America's health-care system is sick and in need of treatment. Last year, the nation spent 12.5 percent of its gross national product -- a sum estimated at $671 billion -- in this field. Yet 34 million citizens lacked health insurance coverage.
During the 1988 election campaign, President Bush called for "access to health care for all Americans." The Republican platform said "every family should have the security of basic health insurance." Yet two and a half years later, the White House is mired in a task force study that is unlikely to publish its findings until the 1992 presidential election year. As is the case on so many domestic issues, Mr. Bush appears content with the status quo or only incremental change.
Now comes the Senate Democratic leadership with a plan that would guarantee basic health insurance for all citizens and create an independent board to set annual spending goals and negotiate with sectors of the industry to contain health care costs. All employers would be required to provide health care insurance or contribute to a public "AmeriCare" fund (replacing Medicaid) that would take care of the poor and the uncovered.
The major philosophical issue is whether the provision of insurance should be mandatory, as the Democrats propose, or voluntary with a lot of tax incentives built in, which supposedly will be central to the Bush program. Until this and other complex questions are settled, the country will continue to have a medical system notable for its technological excellence on the one hand and its wealth-based inequities on the other -- a system plagued by skyrocketing costs, inefficient use of resources, malpractice litigation and a widening divide between heroic procedures for those who can pay and inadequate care for those who cannot.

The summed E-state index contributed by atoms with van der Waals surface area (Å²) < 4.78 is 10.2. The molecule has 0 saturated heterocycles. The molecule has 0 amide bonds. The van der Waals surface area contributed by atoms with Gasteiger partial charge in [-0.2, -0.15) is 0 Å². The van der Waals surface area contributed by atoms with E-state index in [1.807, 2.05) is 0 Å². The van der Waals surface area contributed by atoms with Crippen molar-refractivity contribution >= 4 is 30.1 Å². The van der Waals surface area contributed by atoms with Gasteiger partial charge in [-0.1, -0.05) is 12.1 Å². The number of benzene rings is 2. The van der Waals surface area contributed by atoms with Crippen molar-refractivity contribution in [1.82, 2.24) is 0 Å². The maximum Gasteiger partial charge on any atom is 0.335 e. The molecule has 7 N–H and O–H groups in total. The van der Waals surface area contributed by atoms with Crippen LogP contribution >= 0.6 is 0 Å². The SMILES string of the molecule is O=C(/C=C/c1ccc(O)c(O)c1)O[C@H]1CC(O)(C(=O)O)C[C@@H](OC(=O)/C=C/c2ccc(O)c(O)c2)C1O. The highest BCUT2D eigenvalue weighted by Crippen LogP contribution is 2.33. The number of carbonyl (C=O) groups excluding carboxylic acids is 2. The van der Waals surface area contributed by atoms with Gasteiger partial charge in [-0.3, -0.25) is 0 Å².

For many employers, health benefits are by far the fastest growing component of labor costs. Small business groups contend they cannot afford the premiums; larger companies that offer insurance resent employers who get a free ride. The Democrats may find they have more business support than might be expected.
One group that will have little sympathy for the universal-coverage approach is the health insurance industry itself, which contends voluntary means can be developed to cover most citizens. Hospitals and doctors also will resist induction into a de facto national health system, although their associations are praising the Senate Democrats for trying to launch a responsible debate.
If the White House finds itself under pressure on what may be a hot political issue, so much the better. President Bush himself should have come up with some definite proposals long ago instead of leaving it to his opponents in Congress. Of course, the government will be hard-pressed to find the federal funds -- estimated at $6 billion -- needed to launch a mandatory health insurance system, even though many times this amount is being wasted under the present system.